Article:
Unlike annuals that complete their lifecycle in one year, Perennials last at least two years, in which time they put on many spectacular displays of flowers.

Cloudehill is famous for its herbaceous perennials. From late spring right through to autumn, these borders are as pretty as a picture. But this spectacular display doesn't just happen overnight, a lot of work goes into the borders in spring, to keep them looking so beautiful.

Arctotis 'Flame' - Aurora Daisy
This perennial is from South Africa. It has vibrant, flame-coloured flowers in shades of burnt red, orange and yellow. Growing to 20 cm x 1metre, it flowers from autumn through to late spring. Remove spent flowers to prolong flowering. It is extremely tough and requires little maintenance. Division is recommended to increase the number of plants.

Geum quellyon 'Mrs Bradshaw'
This has double, scarlet flowers about 2cm wide carried in airy, branched clusters that stand well above the foliage clumps. It has a long flowering season and looks fabulous in a warm planting scheme with their prominent flowers that retreat into the background when flowering is finished. Full sun or light shade is the best position for this tough perennial.

Viola cornuta - Horned Violet
This is quite uncommon and may be difficult to procure, but it's a showy, undemanding perennial. It looks like a viola but it has a wilder look. It is great at the front of a border, below roses or in a cottage-style garden with mixed shrubs. Growing to 15 x 20 cm, it thrives in full sun to part shade. It will self seed and hybridise with other violas nearby.

Anemone nemorosa - Wood Anemone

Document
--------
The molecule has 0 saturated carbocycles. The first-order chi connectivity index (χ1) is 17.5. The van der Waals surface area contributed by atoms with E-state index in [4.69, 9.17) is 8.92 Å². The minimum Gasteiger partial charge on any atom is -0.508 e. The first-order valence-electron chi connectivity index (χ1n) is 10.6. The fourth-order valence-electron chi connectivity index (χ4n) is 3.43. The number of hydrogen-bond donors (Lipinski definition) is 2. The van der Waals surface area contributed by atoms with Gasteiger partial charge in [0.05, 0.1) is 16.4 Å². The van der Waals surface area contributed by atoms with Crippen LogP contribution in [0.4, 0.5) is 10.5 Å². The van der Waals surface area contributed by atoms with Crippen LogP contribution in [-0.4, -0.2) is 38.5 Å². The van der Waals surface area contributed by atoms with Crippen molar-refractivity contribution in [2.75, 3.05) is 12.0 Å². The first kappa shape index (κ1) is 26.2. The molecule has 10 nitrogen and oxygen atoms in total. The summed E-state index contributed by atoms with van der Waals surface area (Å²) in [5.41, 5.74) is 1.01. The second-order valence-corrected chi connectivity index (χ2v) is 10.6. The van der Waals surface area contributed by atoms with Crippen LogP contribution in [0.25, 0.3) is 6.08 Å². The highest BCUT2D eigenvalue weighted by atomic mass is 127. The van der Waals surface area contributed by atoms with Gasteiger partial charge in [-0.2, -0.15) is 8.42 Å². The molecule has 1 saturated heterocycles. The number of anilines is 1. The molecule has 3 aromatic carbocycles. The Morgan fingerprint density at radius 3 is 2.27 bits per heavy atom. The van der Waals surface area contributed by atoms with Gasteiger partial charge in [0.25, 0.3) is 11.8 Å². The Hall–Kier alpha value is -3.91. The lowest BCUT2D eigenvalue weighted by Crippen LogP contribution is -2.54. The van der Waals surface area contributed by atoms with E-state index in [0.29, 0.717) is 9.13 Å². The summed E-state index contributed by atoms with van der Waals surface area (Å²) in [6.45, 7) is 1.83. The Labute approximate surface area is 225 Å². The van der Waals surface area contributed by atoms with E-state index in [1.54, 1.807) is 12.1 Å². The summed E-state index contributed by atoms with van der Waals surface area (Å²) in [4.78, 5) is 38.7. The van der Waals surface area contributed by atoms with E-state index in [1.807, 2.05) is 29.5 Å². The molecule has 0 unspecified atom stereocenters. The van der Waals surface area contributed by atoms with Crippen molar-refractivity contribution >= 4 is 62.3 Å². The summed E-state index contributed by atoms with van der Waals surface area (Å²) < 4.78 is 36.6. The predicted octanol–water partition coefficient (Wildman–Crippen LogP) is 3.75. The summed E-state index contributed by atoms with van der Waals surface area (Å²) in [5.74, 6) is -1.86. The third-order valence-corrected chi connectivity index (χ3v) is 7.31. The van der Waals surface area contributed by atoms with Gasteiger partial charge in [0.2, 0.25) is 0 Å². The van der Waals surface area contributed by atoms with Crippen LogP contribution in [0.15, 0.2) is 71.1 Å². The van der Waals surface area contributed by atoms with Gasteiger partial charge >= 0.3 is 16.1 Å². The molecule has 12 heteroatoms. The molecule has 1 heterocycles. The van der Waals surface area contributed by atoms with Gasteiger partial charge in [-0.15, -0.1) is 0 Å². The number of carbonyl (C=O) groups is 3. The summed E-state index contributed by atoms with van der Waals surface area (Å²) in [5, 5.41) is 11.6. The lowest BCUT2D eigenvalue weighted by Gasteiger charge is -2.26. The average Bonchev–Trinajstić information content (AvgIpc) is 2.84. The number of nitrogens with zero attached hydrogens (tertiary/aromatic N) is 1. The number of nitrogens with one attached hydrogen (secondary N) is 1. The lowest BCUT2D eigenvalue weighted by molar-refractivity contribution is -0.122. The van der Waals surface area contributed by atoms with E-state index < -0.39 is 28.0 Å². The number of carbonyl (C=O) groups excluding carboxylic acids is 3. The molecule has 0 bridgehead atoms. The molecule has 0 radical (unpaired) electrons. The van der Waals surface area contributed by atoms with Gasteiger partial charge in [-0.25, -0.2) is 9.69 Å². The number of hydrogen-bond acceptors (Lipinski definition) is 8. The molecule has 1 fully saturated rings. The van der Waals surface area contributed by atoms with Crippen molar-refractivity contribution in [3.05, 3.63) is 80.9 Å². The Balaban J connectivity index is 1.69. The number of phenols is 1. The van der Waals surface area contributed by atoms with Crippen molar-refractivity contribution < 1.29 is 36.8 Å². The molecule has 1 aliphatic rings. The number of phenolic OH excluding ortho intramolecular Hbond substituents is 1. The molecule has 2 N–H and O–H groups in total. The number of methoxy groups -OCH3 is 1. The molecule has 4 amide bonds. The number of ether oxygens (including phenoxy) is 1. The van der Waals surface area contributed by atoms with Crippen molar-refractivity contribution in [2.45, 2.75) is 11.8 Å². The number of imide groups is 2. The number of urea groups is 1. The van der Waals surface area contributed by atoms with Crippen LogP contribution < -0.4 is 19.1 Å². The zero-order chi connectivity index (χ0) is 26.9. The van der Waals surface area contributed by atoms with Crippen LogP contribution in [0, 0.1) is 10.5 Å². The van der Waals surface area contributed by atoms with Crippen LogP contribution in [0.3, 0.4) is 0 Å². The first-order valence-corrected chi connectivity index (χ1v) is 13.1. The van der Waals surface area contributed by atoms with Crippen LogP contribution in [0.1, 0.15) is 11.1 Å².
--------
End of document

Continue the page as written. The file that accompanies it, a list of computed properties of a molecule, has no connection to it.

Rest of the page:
This is early spring-flowering woodland plant that reaches 5-15 cm tall and looks fantastic en masse. The flowers are fairly fleeting, but when it's in bloom, it looks great! The flowers close and the heads hang when the weather is dull, then they stretch out and open on sunny days. They perform at their best in shade and with a humus-rich soil.

Achillea ‘Coronation Gold’ - Yarrow
This is one of the best flowering, yellow yarrows, producing an abundance of flowers in spring and summer that sit above the grey-green feathery foliage. It is excellent for fresh-cut or dried flowers, so remove the spent blooms to prolong flowering. Tolerant of drought, wind and heat, the Achillea grows well in almost any soil type.

Dividing Perennials

A great way to rejuvenate your perennials and get free plants is to divide them. It is not necessary to wait until the perennials are monstrous or out of control to divide them. As a good general rule, its best to divide perennials when they're not in flower and only keep the healthiest pieces.

To minimise root damage, dig a trench around the drip line as that's approximately where most of the roots extend to. Cut into the soil at an angle, down and under the clump until you can lever the plant out of the hole. If the clumps are large, cut the clump into halves or quarters before lifting them out.

Replenish the soil by adding a generous amount of compost and organic matter before replanting.

Angels' Advice

* Perennials are fast growing plants, so to keep them looking good, divide them every 3 years
* It’s best to divide perennials when they are not in flower, keeping only the healthiest pieces
* When dividing plants, tie stems together to avoid damage during digging


Cloudehill Nursery and Gardens
89 Monbulk Rd, Olinda

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